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IBM dropped for Unix in Queensland migration

IBM dropped for Unix in Queensland migration

In a sign that the Unix turf war of the 90s is still raging, the Department of Natural Resource and Mines in the Australian state of Queensland has migrated its core transaction processing system from IBM Corp. to Sun.

In a sign that the Unix turf war of the 90s is still raging, the Department of Natural Resource and Mines in the Australian state of Queensland has migrated its core transaction processing system from IBM Corp. to Sun. With 4,000 employees, 45 offices, and a WAN covering the entire state, the department administers titles for land, water, vegetation, and mines. Its core business involves servicing the Queensland land and property market with clients being conveyancers, solicitors, financiers, and purchasers.

The Automated Titling System (ATS) is the department's in-house developed application that integrates an Ingres database with Global 360's proprietary imaging system. ATS was developed with Technology One in 1992 and the database was recently upgraded to version 2.6.

Michael Droder, the department's titles automation manager, said previously it had Sequent servers, which were bought by IBM, running the Dynix operating system.

"The migration was an 18-month project and involved porting ATS to Solaris as there is some variation between the Unix systems," Droder said, adding ATS is now running on a 12-way SunFire 6800 with 48G bytes of memory and a second system for disaster recovery.

The total project cost was A$2 million (US$1.5 million) including replacing the servers and migrating the application.

"We're already saving A$200,000 a year through less management and lower hardware maintenance costs," Droder said. "We already had Sun servers so it was an easy transition; under Sequent we had needed specialized skills."

With 100 percent uptime since going live, Droder said the system is "rolling along" at less than 10 percent utilization.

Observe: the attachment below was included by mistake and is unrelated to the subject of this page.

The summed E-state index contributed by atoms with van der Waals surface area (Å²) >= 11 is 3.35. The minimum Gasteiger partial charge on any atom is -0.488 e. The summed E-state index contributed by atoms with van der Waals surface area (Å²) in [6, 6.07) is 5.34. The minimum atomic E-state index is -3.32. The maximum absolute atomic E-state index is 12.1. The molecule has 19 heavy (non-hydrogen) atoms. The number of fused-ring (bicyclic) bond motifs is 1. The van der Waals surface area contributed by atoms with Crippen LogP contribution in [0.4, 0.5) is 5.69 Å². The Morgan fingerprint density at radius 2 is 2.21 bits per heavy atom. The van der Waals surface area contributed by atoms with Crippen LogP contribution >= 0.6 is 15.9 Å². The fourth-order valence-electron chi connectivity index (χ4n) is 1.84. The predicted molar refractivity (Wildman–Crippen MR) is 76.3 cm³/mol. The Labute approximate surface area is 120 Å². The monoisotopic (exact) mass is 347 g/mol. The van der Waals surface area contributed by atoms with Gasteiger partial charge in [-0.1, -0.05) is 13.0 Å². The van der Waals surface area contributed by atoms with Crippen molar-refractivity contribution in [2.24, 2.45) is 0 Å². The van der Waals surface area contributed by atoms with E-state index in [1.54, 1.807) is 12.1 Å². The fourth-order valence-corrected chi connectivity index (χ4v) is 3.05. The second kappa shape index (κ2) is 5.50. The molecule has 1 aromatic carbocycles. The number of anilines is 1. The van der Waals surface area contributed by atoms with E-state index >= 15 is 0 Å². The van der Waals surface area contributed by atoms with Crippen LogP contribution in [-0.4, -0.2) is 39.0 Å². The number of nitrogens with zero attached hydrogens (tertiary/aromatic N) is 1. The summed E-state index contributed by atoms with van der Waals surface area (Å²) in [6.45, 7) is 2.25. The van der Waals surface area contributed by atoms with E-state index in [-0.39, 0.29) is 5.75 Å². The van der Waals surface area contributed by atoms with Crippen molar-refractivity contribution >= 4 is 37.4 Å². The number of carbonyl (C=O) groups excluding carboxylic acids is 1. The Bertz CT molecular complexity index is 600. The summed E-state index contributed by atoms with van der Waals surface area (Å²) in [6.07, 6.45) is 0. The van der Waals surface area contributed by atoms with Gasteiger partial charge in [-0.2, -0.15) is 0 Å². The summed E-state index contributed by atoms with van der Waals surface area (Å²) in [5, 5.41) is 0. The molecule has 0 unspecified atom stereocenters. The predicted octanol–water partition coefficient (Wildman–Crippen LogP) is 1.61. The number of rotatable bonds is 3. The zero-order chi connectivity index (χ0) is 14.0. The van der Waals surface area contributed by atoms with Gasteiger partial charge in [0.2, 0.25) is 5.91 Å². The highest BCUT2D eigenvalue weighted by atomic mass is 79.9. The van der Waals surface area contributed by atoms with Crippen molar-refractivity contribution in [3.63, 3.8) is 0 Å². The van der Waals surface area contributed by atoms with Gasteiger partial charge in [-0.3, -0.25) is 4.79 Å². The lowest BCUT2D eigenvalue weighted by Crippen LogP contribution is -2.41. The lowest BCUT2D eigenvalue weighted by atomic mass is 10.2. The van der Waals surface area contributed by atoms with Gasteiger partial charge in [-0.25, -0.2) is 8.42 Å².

"ATS supports about 700 users across the department and the excess capacity will cater for transaction volumes from external clients and any property boom," Droder said, adding that most of the ATS transactions are initiated with title searches to establish ownership before sales.

At the data level, Droder praised the now open source Ingres database from Computer Associates as having the performance, resilience, and scalability for the required transaction volume.

The department is also using a 1.5T byte SAN from EMC where the cost per gigabyte is lower than distributed storage. The SAN includes 13 million images, and one million documents are added to it each year.

This infrastructure project readies the department for the conversion of all messaging to Web services and digital lodgment of documents. A secure XML gateway will also be implemented.

Unix to remain pressed by commoditization

In its most recent report on server market trends, Intelligent Business Research Services (IBRS) highlights two trends that will affect the server market until 2010 - the ongoing consolidation of server operating systems, and server microprocessor consolidation.

IBRS advisor Chris Morris said he is surprised that the Department of Natural Resources and Mines hadn't migrated off Sequent earlier, but he also noted Sun has been suffering the same fate.

"There is a clear movement away from Sun [which] used to be able to compete on price," Morris said. "In the RISC-Unix markets, only Power and Sparc will survive the decade as viable new business solutions. However, Sparc will lose ground to Power as Sun positions part of its Solaris business toward x86."

The IBRS report shows that Windows and Linux will continue to increase their market shares, with Windows passing Unix's market share as early as 2006.

"It is highly likely there will only be three server microprocessor architectures - IA-32, Itanium, and Power - that display consistent growth during this period." -- Computerworld Australia

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